While 2020 has certainly been a challenging year for agriculture and especially those in the livestock business, direct-to-consumer meat sales have been a bright spot as a result of increased demand.
Although a small percentage in the grand scheme of things, direct marketing of farm products has become a more popular route of merchandising livestock. For those with an established direct-to-consumer meat sales business, COVID-19 and the resulting reduction in national packing capacity, and limited meat supplies in the retail case, have created the perfect storm for expansion of niche market opportunities.
The increased demand and volume of local beef, pork and other meats has also led to record throughput and demand for services at the small meat processors across the country. As I visit with the local meat processors across Ohio, many of them are taking harvest reservations well into mid-2021, and several processors have already set some beef appointments into 2022.
Follow the rules
As new producers venture into direct marketing, there are some things to keep in mind, particularly when it comes to food safety and the regulations that pertain to selling meat.
While some regulations may vary from state to state, generally, for meat to be sold, it must come from an animal that was harvested in an inspected meat processing facility. A meat processor in Ohio will either fall under federal inspection by USDA or state inspection by the Ohio Department of Agriculture. The biggest difference between the two inspection agencies is that USDA-inspected products can enter interstate commerce.
In Ohio, there are also custom-exempt meat processing plants. Custom-exempt plants process meat for the producer’s own use; the meat cannot be resold. These products will be labeled “Not for sale.”
When it comes to the storage and distribution of meat products, additional licenses may be required to ensure safe handling practices. For more information on Ohio license requirements, see Selling food from the farm: When do you need a license? Or, visit farmoffice.osu.edu and click on “Agricultural Law Library” and then “Food Law.”
Understand product pricing
Regardless of how much you charge for a carcass or a cut of meat you must know two things: your breakeven price and how much money (profit) you want to make.
To determine a breakeven price, you must know your cost of production. Don’t undersell the value of practices that make your product unique. Keep in mind that most locally processed beef is not graded; be careful in how you advertise the quality of your product. Ungraded beef should not be promoted as Choice, Prime, or “Certified Angus Beef.”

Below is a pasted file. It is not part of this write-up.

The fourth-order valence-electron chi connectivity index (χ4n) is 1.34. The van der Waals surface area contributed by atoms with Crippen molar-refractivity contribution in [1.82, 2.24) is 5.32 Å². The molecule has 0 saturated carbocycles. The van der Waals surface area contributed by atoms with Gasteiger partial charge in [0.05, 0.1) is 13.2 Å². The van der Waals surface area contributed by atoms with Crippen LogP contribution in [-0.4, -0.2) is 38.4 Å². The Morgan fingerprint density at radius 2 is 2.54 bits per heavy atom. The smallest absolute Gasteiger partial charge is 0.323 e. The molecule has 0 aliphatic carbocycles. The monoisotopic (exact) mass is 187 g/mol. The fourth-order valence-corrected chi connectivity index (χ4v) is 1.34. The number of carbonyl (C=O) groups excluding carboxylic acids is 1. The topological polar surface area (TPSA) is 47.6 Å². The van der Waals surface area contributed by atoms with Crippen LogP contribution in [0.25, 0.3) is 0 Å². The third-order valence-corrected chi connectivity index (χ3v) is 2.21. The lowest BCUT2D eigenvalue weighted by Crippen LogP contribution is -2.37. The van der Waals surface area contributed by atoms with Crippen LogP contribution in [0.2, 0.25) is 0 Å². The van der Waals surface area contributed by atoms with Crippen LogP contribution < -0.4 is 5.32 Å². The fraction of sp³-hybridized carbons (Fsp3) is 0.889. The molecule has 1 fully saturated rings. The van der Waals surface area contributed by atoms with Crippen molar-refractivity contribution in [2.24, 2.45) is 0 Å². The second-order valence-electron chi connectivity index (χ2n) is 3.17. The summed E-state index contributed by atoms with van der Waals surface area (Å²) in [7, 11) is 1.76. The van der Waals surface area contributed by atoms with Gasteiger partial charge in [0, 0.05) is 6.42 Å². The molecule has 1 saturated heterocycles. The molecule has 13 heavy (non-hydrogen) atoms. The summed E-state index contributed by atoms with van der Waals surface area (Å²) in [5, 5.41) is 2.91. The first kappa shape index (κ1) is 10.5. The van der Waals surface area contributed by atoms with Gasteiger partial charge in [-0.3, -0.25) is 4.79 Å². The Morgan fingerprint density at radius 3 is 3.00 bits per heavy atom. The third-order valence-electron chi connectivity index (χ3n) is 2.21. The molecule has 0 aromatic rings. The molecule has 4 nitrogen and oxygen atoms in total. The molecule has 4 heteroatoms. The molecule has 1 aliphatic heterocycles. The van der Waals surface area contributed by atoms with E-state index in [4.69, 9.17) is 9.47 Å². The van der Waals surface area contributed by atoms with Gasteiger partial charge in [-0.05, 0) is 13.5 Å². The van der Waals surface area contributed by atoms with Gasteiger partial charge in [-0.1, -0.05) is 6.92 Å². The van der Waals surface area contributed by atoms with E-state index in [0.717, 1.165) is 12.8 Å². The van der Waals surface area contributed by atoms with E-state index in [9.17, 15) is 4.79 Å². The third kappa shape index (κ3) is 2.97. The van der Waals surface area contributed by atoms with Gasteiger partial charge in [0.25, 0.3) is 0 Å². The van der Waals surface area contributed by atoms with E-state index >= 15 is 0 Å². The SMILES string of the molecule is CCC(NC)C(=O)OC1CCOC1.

Cost of production
Here are points to consider when figuring your cost of production:
• Cost of animal. If the animal was purchased, what did it cost? If home-raised, what did it cost to keep a cow for a year?
Now add in these costs:
• Feed. Value or cost of feedstuffs and mineral that were either produced or purchased
• Veterinary. Any vaccinations, dewormer, other medications, veterinary bills
• Housing. Bedding and suplies
• Transport. Fuel, wear and tear on truck and trailer
• Advertising. The cost of acquiring a customer
• Time. The value of time invested, on average, per head
Once you have calculated a breakeven cost, add your desired profit per head and divide that total by the hanging carcass weight to determine a price per pound.
Profit margin can be a flat rate per head, or a percentage of the cost of production. Determine a margin that suits your enterprise and your customer.
Often, the customer will want an idea of how much meat they will be paying for. Carcass weight can be estimated prior to harvest by estimating the dressing percentage. The dressing percentage is the carcass weight divided by the live weight times 100.
Grain fed, nondairy-type steers and heifers will dress around 62%. The figure is closer to 59% for a dairy steer. Dressing percentage can vary depending on gut fill, muscling, fatness and cleanliness of the hide.
To determine prices for individual retail beef cuts, the formula to calculate cost of production is similar; however, the cost of harvesting, processing, packaging and labeling the product must be accounted for. Time spent marketing and advertising can be considerably higher when marketing individual cuts.
When calculating the average price per pound of individual cuts, one must consider cutting yield, which is the pounds of retail product divided by the carcass weight times 100. Cutting yield will be influenced by boneless vs. bone-in product, muscling, amount of fat needed to be trimmed, and amount of fat in ground beef.
Direct marketing of beef to the local consumer can be a way to add value to a fed cattle enterprise — when done correctly. Continue to work with and develop a relationship with your local meat processor as we move into the coming year. Produce a beef product that has a high-quality eating experience, and you will be sure to have return customers.
Ruff is the OSU Extension beef field specialist. He is also a member of the OSU Extension Beef Team, which publishes the weekly Ohio BEEF Cattle letter at beef.osu.edu.